The Australian Parliamentary Budget Office found the government would save 2.9 billion dollars over four years if it adopted the Greens’ policy to shut down detention centres and bring asylum seekers to the mainland for processing in the community. It warned, however, that the policy change could alter numbers of asylum seekers arriving by boat, and therefore the potential savings.
Indonesian foreign minister, Retno Marsudi, expressed the hope that Australia and other countries would assist in resettling refugees in Indonesia. There are currently around 14,000 asylum seekers and refugees in transit in the country, but Indonesia says it lacks the capacity to provide long-term solutions. The statement came in the leadup to this week’s Bali Process Ministerial Conference, a regional forum co-chaired by Indonesia and Australia.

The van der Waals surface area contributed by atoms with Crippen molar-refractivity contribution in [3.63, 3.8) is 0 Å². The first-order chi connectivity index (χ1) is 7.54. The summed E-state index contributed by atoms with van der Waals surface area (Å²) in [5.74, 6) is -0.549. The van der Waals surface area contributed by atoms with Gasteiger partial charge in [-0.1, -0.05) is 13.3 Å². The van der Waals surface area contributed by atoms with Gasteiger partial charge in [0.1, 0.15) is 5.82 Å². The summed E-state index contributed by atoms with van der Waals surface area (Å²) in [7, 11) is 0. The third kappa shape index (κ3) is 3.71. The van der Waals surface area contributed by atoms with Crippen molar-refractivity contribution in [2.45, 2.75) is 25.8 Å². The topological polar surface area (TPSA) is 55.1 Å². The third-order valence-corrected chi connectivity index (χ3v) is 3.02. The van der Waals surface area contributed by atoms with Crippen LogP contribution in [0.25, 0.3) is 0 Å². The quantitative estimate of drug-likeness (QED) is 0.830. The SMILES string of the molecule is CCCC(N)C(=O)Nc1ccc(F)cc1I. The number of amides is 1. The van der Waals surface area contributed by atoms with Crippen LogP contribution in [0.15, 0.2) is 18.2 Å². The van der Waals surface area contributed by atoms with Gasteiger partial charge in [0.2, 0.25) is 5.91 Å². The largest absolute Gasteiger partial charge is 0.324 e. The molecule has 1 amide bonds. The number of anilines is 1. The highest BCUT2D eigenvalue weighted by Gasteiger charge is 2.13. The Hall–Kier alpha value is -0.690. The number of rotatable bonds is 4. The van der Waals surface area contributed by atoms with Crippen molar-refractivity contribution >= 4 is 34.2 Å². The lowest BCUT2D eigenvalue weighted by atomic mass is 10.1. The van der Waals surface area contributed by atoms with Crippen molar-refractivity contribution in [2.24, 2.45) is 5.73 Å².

In a visit to Australia, Iran’s foreign minister Mohammad Javad Zarif met with Foreign Minister Julie Bishop to negotiate a deal which would see Iranian asylum seekers whose refugee claims are rejected repatriated to Iran. The opposition insisted that safeguards be in place to ensure the safety of those returned.
Asylum seekers arriving in Greece will be sent back to Turkey in a deal agreed upon by EU leaders. In return for taking refugees, Turkey can expect ‘reenergised’ talks on its EU membership and 3 billion euros to aid resettlement. UNHCR stated the deal breaches the rights of asylum seekers under European and international law.
United Nations High Commissioner for Refugees Flippo Grandi announced he will chair a meeting on March 30 to ask the international community to take 10 per cent of all Syrian Refugees. He stated that this did not require full resettlement for the 400,000 refugees, but that some countries could offer temporary jobs, scholarships or humanitarian visas to ease the pressure on neighbouring countries. Four million Syrians have fled the country since the civil war began five years ago.